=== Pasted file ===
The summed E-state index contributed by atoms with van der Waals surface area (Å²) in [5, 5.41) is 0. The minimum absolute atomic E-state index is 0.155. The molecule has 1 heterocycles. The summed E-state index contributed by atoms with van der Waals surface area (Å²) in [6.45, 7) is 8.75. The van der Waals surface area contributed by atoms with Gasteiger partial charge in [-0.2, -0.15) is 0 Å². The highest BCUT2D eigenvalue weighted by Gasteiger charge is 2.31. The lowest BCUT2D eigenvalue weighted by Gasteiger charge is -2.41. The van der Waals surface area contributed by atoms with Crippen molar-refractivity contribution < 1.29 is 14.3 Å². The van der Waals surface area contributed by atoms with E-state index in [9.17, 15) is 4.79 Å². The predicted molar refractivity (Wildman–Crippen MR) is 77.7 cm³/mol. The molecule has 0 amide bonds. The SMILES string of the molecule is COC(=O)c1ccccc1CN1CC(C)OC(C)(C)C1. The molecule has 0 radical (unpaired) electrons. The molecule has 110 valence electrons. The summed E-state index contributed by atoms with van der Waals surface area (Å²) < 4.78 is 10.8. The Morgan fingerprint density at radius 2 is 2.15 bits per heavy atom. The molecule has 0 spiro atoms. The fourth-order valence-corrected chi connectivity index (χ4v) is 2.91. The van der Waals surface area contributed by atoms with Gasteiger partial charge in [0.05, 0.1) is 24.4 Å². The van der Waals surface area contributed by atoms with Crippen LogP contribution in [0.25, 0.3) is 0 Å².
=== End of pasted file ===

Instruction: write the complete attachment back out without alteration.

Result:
The summed E-state index contributed by atoms with van der Waals surface area (Å²) in [5, 5.41) is 0. The minimum absolute atomic E-state index is 0.155. The molecule has 1 heterocycles. The summed E-state index contributed by atoms with van der Waals surface area (Å²) in [6.45, 7) is 8.75. The van der Waals surface area contributed by atoms with Gasteiger partial charge in [-0.2, -0.15) is 0 Å². The highest BCUT2D eigenvalue weighted by Gasteiger charge is 2.31. The lowest BCUT2D eigenvalue weighted by Gasteiger charge is -2.41. The van der Waals surface area contributed by atoms with Crippen molar-refractivity contribution < 1.29 is 14.3 Å². The van der Waals surface area contributed by atoms with E-state index in [9.17, 15) is 4.79 Å². The predicted molar refractivity (Wildman–Crippen MR) is 77.7 cm³/mol. The molecule has 0 amide bonds. The SMILES string of the molecule is COC(=O)c1ccccc1CN1CC(C)OC(C)(C)C1. The molecule has 0 radical (unpaired) electrons. The molecule has 110 valence electrons. The summed E-state index contributed by atoms with van der Waals surface area (Å²) < 4.78 is 10.8. The Morgan fingerprint density at radius 2 is 2.15 bits per heavy atom. The molecule has 0 spiro atoms. The fourth-order valence-corrected chi connectivity index (χ4v) is 2.91. The van der Waals surface area contributed by atoms with Gasteiger partial charge in [0.05, 0.1) is 24.4 Å². The van der Waals surface area contributed by atoms with Crippen LogP contribution in [0.25, 0.3) is 0 Å².